Chitarra pasta cutter

Chitarra

This is our new toy – a chitarra pasta cutter. This pasta cutting tool comes from Abruzzo, Italy. The device has strings on both sides, one side cuts thicker noodles and the second side cuts has thin noodles. Since this is our first attempt, I decided to use the thicker side. I started with the pasta that I prepared in the previous post for fresh pasta dough.

Rolled pasta

We cut this sheet of pasta into three wide strips that we put on the chitarra. It’s actually really simple to roll the pasta and gently push it through the wires. One thing to make sure is that the pasta dough has been floured on both sides to keep it from sticking together.

Pasta on chitarra

Once you lay it out, as shown above, take your rolling pin and gently roll it so the wires cut it into strips. You have to use a little force and sometime just use your fingers to get it to go all the way through.

Cutting the pasta

As you can see, my sheet of dough was longer than the chitarra. I just gently pulled the sheet towards me and kept rolling. The pasta just sort of folded over itself under the wires. The slot under the wires is slanted so once you’ve cut it, just tilt the chitarra and the pasta will fall out to the side.

Cut pasta on chitarra

Now that the pasta is cut, most people recommended to let it dry for a little while. Some say you can cook it immediately, but most of the things I ready suggested letting it dry and that this helps keep it from sticking to itself while it’s cooking. We don’t have a drying rack so we took a baking sheet and propped it up on the stove. Then we laid the pasta strips on the baking sheet and let them dry from about an hour. We’re putting this into a pasta and lentil dish for New Years Eve.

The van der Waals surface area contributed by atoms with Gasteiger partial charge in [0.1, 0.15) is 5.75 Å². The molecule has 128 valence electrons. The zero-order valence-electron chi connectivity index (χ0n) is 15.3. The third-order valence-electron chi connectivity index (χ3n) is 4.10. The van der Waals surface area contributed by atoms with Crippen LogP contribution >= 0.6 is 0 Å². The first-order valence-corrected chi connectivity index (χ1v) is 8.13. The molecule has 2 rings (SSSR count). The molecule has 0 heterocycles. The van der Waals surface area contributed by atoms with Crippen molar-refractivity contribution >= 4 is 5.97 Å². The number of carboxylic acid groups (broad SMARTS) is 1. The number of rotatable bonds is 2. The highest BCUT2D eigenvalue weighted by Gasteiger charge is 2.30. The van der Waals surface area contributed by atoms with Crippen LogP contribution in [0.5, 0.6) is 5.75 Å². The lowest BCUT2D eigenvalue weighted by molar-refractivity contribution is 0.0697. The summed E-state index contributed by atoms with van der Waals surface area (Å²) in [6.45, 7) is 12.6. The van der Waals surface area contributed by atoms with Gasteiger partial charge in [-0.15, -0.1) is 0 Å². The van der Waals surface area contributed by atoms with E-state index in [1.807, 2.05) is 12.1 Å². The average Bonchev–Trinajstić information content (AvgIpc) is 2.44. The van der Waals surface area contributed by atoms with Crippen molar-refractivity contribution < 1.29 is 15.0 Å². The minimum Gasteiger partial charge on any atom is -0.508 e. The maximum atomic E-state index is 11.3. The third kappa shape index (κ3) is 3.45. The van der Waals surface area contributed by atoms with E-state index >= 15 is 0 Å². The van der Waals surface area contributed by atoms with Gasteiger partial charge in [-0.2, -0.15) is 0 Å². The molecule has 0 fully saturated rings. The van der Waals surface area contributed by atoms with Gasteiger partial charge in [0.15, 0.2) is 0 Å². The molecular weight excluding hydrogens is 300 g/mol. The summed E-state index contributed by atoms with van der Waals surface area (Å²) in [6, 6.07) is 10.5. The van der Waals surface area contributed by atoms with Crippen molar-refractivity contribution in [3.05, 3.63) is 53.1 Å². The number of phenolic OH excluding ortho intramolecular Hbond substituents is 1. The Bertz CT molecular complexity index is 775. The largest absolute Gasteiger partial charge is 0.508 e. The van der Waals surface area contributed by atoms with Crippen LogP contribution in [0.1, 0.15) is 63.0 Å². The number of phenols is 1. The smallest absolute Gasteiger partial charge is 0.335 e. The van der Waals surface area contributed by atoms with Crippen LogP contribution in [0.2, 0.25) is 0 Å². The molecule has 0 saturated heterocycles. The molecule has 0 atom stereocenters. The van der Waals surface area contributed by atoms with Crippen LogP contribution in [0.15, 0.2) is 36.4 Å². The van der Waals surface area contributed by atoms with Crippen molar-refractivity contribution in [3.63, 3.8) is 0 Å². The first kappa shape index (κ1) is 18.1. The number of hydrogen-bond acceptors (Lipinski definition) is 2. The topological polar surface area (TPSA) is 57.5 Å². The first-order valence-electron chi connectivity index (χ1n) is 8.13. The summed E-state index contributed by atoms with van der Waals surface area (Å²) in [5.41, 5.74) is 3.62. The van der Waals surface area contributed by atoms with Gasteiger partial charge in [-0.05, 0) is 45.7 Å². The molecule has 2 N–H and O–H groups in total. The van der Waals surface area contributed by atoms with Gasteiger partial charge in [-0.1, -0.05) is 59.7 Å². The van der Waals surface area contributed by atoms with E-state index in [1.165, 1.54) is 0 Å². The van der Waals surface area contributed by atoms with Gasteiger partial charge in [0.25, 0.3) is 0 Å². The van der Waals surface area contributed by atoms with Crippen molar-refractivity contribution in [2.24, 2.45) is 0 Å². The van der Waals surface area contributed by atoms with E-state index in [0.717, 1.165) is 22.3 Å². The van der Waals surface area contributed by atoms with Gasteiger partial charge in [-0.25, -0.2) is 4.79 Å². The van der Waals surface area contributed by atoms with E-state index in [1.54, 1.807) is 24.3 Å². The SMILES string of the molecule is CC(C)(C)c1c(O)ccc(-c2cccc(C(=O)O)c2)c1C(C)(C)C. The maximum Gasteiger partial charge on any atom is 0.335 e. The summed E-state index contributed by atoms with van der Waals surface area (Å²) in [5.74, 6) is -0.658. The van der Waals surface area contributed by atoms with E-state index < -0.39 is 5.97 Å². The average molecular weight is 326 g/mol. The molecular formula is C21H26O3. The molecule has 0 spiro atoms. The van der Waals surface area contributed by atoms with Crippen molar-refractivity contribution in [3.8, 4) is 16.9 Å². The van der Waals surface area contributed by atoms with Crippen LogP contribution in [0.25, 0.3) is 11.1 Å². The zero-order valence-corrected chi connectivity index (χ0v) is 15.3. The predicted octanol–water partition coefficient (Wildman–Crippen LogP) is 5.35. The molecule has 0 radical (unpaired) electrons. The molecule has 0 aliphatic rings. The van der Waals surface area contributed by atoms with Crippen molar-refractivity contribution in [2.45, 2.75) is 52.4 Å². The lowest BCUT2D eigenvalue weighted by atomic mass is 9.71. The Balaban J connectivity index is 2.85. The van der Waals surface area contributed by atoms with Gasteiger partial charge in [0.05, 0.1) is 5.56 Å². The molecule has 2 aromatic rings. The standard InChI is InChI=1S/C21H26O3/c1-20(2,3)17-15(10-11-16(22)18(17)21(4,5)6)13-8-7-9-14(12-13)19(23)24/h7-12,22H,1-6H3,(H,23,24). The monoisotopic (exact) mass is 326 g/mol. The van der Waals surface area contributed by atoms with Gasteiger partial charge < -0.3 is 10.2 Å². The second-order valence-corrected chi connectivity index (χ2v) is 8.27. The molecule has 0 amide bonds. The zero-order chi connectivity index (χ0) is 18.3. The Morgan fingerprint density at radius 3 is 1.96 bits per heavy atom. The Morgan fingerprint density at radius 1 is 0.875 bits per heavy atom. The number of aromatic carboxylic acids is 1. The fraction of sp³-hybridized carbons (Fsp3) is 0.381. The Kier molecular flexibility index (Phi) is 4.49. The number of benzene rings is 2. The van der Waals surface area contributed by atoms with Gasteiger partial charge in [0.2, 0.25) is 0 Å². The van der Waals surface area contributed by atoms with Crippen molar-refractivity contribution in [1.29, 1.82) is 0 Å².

Cut pasta drying on the rack

Update – Since this was originally posted, we’ve purchased a pasta roller with a cutter attachment. Even though the roller has the cutter attachments, we still keep coming back to the chitarra. The pasta cut from the chitarra has a great size and we just think the chitarra is so easy and fun to use.

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8 thoughts on “Chitarra pasta cutter

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  5. I love home made pasta and don’t eat enough of it as here in Abruzzo we have the two large pasta factories De Cecco and Delverde, so our shops always have great offers on their products as they each try to compete on price. When I do make pasta I use polenta flour rather than oo flour to stop it sticking as you cut it. Another great recipe is to clean sage leaves, then sandwich between thinly rolled pasta then roll over and over until the pasta is almost see through and you see the flattened leaf. Cook for a couple of minutes then drain and fry in some garlic butter for a few seconds. serve molto caldo.

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    • Thanks Barry, I am going to try this sage recipe. It sounds great! I saw the De Cecco today at the store. I didn’t realize it came from Abruzzo. I’ll have to try it next time. We don’t eat a whole lot of pasta because we try to avoid carbs as much as we can. So, when we do eat it, I like it be good and flavorful.

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    • Thanks so much Mary! I love my chitarra. We’ve added a pasta cutter to our kitchen inventory of toys but I still prefer the chitarra. I really do like the way the pasta comes out and it’s so much easier to use. It’s a perfect tool for a beginner and even an experienced pasta maker will love it.

      My grandmother was also from Abruzzo, but unfortunately, she wasn’t much of a cook so I didn’t get to learn much from her before she passed away. I’ve been learning about the food and culture of Abruzzo to learn more about my ancestors and where they came from. I’ll make it over there one of these days.

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